Climate scientists must supply the evidence policymakers will need and provide assessments for the next 25 years. They should advise policymakers on which climate-warming pollutants to limit first to gain the most climate benefit. They should assess which policies can be enacted most swiftly and successfully in the real world, where political, administrative and economic constraints often make abstract, ‘ideal’ policies impractical.

Speeding freight train

Three lines of evidence suggest that global warming will be faster than projected in the recent IPCC special report. 

First, greenhouse-gas emissions are still rising.

In 2017, industrial carbon dioxide emissions are estimated to have reached about 37 gigatonnes.

This puts them on track with the highest emissions trajectory the IPCC has modelled so far.

This dark news means that the next 25 years are poised to warm at a rate of 0.25–0.32 °C per decade. That is faster than the 0.2 °C per decade that we have experienced since the 2000s, and which the IPCC used in its special report. 

Second, governments are cleaning up air pollution faster than the IPCC and most climate modellers have assumed.

For example, China reduced sulfur dioxide emissions from its power plants by 7–14% between 2014 and 2016 (ref. ).

Mainstream climate models had expected them to rise. Lower pollution is better for crops and public health. But aerosols, including sulfates, nitrates and organic compounds, reflect sunlight. This shield of aerosols has kept the planet cooler, possibly by as much as 0.7 °C globally.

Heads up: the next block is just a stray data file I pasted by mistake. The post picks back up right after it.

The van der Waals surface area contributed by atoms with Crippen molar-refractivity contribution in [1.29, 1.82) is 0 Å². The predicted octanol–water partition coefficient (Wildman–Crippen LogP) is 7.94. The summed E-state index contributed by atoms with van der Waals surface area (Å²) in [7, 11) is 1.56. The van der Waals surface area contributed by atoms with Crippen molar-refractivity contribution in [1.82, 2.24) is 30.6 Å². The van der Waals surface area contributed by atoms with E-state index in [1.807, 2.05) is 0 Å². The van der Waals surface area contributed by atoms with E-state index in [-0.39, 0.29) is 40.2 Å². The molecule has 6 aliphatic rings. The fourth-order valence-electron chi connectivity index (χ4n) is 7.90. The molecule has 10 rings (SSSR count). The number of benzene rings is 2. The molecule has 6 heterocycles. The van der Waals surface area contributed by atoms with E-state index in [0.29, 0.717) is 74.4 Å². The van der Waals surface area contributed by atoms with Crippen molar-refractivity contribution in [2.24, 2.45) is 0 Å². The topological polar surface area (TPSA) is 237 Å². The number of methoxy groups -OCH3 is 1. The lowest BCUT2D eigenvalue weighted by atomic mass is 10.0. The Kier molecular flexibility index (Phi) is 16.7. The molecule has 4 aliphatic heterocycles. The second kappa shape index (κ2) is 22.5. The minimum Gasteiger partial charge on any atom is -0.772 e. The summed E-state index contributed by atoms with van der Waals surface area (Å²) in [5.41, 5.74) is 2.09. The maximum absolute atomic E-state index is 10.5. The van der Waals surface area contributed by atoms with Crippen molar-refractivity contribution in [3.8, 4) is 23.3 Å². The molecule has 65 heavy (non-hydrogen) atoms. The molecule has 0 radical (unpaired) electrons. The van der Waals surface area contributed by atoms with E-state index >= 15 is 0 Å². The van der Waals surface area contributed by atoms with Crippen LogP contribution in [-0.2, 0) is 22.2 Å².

Third, there are signs that the planet might be entering a natural warm phase that could last for a couple of decades. The Pacific Ocean seems to be warming up, in accord with a slow climate cycle known as the Interdecadal Pacific Oscillation. This cycle modulates temperatures over the equatorial Pacific and over North America. Similarly, the mixing of deep and surface waters in the Atlantic Ocean (the Atlantic meridional overturning circulation) looks to have weakened since 2004, on the basis of data from drifting floats that probe the deep ocean. Without this mixing, more heat will stay in the atmosphere rather than going into the deep oceans, as it has in the past. 

These three forces reinforce each other. We estimate that rising greenhouse-gas emissions, along with declines in air pollution, bring forward the estimated date of 1.5 °C of warming to around 2030, with the 2 °C boundary reached by 2045. These could happen sooner with quicker shedding of air pollutants. Adding in natural decadal fluctuations raises the odds of blasting through 1.5 °C by 2025 to at least 10% (ref. ). By comparison, the IPCC assigned probabilities of 17% and 83% for crossing the 1.5 °C mark by 2030 and 2052, respectively.

Four fronts

Scientists and policymakers must rethink their roles, objectives and approaches on four fronts. 

Assess science in the near term. Policymakers should ask the IPCC for another special report, this time on the rates of climate change over the next 25 years. The panel should also look beyond the physical science itself and assess the speed at which political systems can respond, taking into account pressures to maintain the status quo from interest groups and bureaucrats. Researchers should improve climate models to describe the next 25 years in more detail, including the latest data on the state of the oceans and atmosphere, as well as natural cycles. They should do more to quantify the odds and impacts of extreme events. The evidence will be hard to muster, but it will be more useful in assessing real climate dangers and responses. 

Rethink policy goals. Warming limits, such as the 1.5 °C goal, should be recognized as broad planning tools. Too often they are misconstrued as physical thresholds around which to design policies. The excessive reliance on ‘negative emissions technologies’ (that take up CO2) in the IPCC special report shows that it becomes harder to envision realistic policies the closer the world gets to such limits. It’s easy to bend models on paper, but much harder to implement real policies that work.